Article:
Let’s face it; there’s something nouveau-chic about the new-age cynic. Which is to say, the young urban intellectuals who are busy occupying Wall Street seem to have an underlying mistrust of government, financial institutions, and most motivational mentors who previously encouraged them. They were promised that if they dig in, learn to be analytical, get some higher education, then the world will beat a path to your door to offer you immediate elevation to upper-management jobs, with all the gold-plated perks.
That just hasn’t happened. And my nephews and nieces of that certain age are quite vocal about the disconnect. And that in TURN means a lot of those young cynics feel they can do just as well without any kind of formal (or old-school) councilors or management. They may do fundraising for their favorite cause, or support a local food bank, but they want to do it independently, almost anonymously, and certainly outside of any formal management or supervision.
We live in a funny world, where late-night comics (bolstered by teams of writers) are paid enormous amounts of money, to come up with one-liners that zing our latest boogeyman. The ability to put down social targets with a quick sarcastic comment has been adopted with a vengeance by a lot of the younger generation. That’s given rise to the relatively-recent Internet-related scourge that affects us all — the semi-anonymous hyper-cynic. And that has had a direct impact on Solo Wargaming, too.
To put it in its kindest light, because the Internet is almost strictly a written medium, it’s easy to misunderstand or misconstrue the intent of some posts (and the same can happen even in magazines). One poster’s light-humor can be seen as another’s sarcasm; some criticism can seem overly sharp or possibly even be viewed as a personal attack, as opposed to constructive comment. (Which is to say, we can ALL probably be more careful on our e-post etiquette — I AGONIZE over my posts, and re-write them lots of times before hitting “send.”)
Most web-sites or blogs (or small magazine endeavors, like LW, by extension) are the result of a handful of hard-working participants, who put extraordinary efforts into creating and maintaining their “baby.” No one gets any big pay-out for their writing. Many of the articles we read take 20 hours per page (or more) to create, write, revise, and polish. When that kind of time is invested “for free” by some author, then I can see where they might be a little bit touchy when they receive what they perceive of as off-the-cuff snap-criticism. Or that when they are the recipient of some quip, they find it easier to just turn off, tune out, and go pursue some other hobby-cycle.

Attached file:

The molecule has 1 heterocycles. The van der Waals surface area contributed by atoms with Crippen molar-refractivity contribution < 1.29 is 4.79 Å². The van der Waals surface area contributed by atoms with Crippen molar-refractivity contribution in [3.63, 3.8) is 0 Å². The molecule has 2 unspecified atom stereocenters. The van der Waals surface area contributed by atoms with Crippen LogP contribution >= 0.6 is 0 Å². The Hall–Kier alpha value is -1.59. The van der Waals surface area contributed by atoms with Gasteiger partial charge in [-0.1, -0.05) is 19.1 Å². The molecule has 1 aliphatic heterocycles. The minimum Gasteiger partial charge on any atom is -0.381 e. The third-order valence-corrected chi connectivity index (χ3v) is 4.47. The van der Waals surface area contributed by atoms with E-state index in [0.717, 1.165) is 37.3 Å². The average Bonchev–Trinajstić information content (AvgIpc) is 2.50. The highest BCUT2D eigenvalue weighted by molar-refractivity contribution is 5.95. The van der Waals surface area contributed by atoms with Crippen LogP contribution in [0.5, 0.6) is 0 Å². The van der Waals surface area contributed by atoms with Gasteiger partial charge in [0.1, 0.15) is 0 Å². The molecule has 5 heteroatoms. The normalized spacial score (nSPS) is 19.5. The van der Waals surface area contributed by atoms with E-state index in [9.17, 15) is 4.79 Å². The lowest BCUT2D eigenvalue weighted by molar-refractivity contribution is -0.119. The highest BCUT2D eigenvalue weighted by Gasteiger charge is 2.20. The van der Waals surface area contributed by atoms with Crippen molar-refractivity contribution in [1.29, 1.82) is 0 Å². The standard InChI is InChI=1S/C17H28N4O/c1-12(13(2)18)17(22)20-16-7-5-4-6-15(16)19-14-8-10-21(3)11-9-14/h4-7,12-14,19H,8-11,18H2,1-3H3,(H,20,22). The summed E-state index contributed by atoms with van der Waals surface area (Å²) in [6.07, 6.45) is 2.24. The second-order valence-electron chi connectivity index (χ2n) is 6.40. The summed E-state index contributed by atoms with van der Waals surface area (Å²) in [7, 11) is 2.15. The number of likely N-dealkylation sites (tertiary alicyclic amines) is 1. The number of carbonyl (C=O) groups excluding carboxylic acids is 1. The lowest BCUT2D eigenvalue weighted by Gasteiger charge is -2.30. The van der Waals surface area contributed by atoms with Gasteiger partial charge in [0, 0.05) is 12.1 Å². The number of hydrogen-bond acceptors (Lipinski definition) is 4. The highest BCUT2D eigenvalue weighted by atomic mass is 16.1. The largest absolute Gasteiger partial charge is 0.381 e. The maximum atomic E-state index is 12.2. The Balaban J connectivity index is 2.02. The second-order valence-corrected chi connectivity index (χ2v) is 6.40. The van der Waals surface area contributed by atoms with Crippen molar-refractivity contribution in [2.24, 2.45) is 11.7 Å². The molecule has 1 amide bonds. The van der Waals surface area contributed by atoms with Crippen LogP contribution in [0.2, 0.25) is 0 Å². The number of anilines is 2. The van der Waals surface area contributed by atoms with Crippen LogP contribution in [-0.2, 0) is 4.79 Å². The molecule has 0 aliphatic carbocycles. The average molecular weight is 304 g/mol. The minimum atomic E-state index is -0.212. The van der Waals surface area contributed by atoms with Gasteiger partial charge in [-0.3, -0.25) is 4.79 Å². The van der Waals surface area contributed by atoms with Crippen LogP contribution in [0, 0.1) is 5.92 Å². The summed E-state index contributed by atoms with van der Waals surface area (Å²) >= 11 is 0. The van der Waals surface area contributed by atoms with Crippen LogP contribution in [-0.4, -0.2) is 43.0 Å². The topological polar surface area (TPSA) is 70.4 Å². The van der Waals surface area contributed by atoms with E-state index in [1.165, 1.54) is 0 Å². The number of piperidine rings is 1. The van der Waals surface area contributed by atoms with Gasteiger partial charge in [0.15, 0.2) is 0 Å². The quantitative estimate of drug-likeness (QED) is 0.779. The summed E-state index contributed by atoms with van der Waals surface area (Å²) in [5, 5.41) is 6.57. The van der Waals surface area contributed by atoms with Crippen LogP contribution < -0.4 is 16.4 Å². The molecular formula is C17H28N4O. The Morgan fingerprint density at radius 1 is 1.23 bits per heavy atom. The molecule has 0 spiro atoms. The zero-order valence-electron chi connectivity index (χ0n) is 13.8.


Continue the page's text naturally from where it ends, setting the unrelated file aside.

Over the last couple of years, some of the best and brightest wargaming voices have faded away, in part because they were easy marks for cynical zingers. As examples, two regular posters on one of the other wargaming sites (from a couple of years back) had some rather brilliant and innovative ideas, (one poster was foreign, one was self-taught). Another poster had a handful of new ideas, some really quite clever, mixed in with a few that were not as useful. In all three cases, these posters received criticism about spelling, sentence structure, and complaints about rehashing old ideas. So eventually these new posters must have become disillusioned, because they disappeared from the scene. As another example, the website Warflute had some amazing PhD-level historical research on over one hundred different armies. Although the site supported Armati army lists, the basic research was transposable to any rule set. Anonymous hyper-cynicism contributed a lot to its demise, too. Sadly, there isn’t any other similar venue out there, now.
We ALL need to be more tolerant and supportive of any creative talent that gets applied to Solo Wargaming. There is an amazing abundance of material that we can “borrow” or adapt for our own interests, from other wargame periods (periods other than our own favorites). We ALL need to look for (and stress) the things that we value in common, as opposed to nit-picking the little stuff, or taking exception to another contributor’s legitimate point of view.
Changing Times, Changing Media
Few hobbies (or periodicals) can survive for very long without embracing some sort of membership-input-directed changes (and the Solo Wargamers Association has certainly been very progressive and open to considering such changes). There was a time (not that long ago) when the Solo Wargames Association (of which, Lone Warrior is the official voice), was centered around services like its lending library, access (by “snail-mail”) to advisors, some extensive Play by Mail forums and related AAR reports, PC games reviews, and similar activities. There were figure reviews in almost every issue (because we didn’t have the range of periods, and figure size varied so much from one manufacturer to another). So the content reflected the needs and interests of the SWA membership of that time.
The SWA has actively explored the changing trends in the general wargaming public and has encouraged an ongoing dialog among the regular contributors as to how best to adapt to meet the emerging needs. Are we still in the stream? There is more to do, of course, but the great work done with the LW blog reflects these efforts to adapt to change. For the moment, it looks like the combination of hard copy journal and the LW blog better meets the expressed needs of the readership/membership. Members can choose to play an active roll in the discussions, or just sit back and meander through the presentations, as they see fit.